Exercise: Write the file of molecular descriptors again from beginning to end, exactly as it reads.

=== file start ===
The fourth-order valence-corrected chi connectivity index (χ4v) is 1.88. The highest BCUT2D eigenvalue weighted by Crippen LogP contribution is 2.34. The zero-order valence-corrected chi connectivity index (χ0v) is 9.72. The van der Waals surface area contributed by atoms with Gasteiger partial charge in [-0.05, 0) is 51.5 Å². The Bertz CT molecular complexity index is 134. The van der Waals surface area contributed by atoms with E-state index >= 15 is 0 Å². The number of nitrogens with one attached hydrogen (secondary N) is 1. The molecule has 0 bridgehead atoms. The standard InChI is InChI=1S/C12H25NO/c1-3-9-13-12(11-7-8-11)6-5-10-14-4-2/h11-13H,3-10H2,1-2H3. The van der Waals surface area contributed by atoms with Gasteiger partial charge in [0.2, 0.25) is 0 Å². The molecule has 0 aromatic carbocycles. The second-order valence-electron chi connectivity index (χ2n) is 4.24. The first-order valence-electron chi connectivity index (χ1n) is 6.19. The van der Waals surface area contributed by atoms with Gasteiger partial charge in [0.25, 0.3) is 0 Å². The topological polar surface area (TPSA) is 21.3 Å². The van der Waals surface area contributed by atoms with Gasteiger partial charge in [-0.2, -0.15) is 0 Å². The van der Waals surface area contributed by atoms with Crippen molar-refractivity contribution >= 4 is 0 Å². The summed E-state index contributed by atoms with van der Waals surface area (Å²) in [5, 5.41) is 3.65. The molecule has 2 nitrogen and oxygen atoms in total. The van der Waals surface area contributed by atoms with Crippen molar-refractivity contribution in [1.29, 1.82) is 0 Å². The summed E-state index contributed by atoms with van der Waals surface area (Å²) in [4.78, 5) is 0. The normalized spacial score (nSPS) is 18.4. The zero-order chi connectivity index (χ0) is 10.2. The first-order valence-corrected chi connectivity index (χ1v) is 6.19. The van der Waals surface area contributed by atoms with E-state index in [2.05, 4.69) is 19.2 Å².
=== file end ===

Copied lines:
The fourth-order valence-corrected chi connectivity index (χ4v) is 1.88. The highest BCUT2D eigenvalue weighted by Crippen LogP contribution is 2.34. The zero-order valence-corrected chi connectivity index (χ0v) is 9.72. The van der Waals surface area contributed by atoms with Gasteiger partial charge in [-0.05, 0) is 51.5 Å². The Bertz CT molecular complexity index is 134. The van der Waals surface area contributed by atoms with E-state index >= 15 is 0 Å². The number of nitrogens with one attached hydrogen (secondary N) is 1. The molecule has 0 bridgehead atoms. The standard InChI is InChI=1S/C12H25NO/c1-3-9-13-12(11-7-8-11)6-5-10-14-4-2/h11-13H,3-10H2,1-2H3. The van der Waals surface area contributed by atoms with Gasteiger partial charge in [0.2, 0.25) is 0 Å². The molecule has 0 aromatic carbocycles. The second-order valence-electron chi connectivity index (χ2n) is 4.24. The first-order valence-electron chi connectivity index (χ1n) is 6.19. The van der Waals surface area contributed by atoms with Gasteiger partial charge in [0.25, 0.3) is 0 Å². The topological polar surface area (TPSA) is 21.3 Å². The van der Waals surface area contributed by atoms with Gasteiger partial charge in [-0.2, -0.15) is 0 Å². The van der Waals surface area contributed by atoms with Crippen molar-refractivity contribution >= 4 is 0 Å². The summed E-state index contributed by atoms with van der Waals surface area (Å²) in [5, 5.41) is 3.65. The molecule has 2 nitrogen and oxygen atoms in total. The van der Waals surface area contributed by atoms with Crippen molar-refractivity contribution in [1.29, 1.82) is 0 Å². The summed E-state index contributed by atoms with van der Waals surface area (Å²) in [4.78, 5) is 0. The normalized spacial score (nSPS) is 18.4. The zero-order chi connectivity index (χ0) is 10.2. The first-order valence-corrected chi connectivity index (χ1v) is 6.19. The van der Waals surface area contributed by atoms with E-state index in [2.05, 4.69) is 19.2 Å².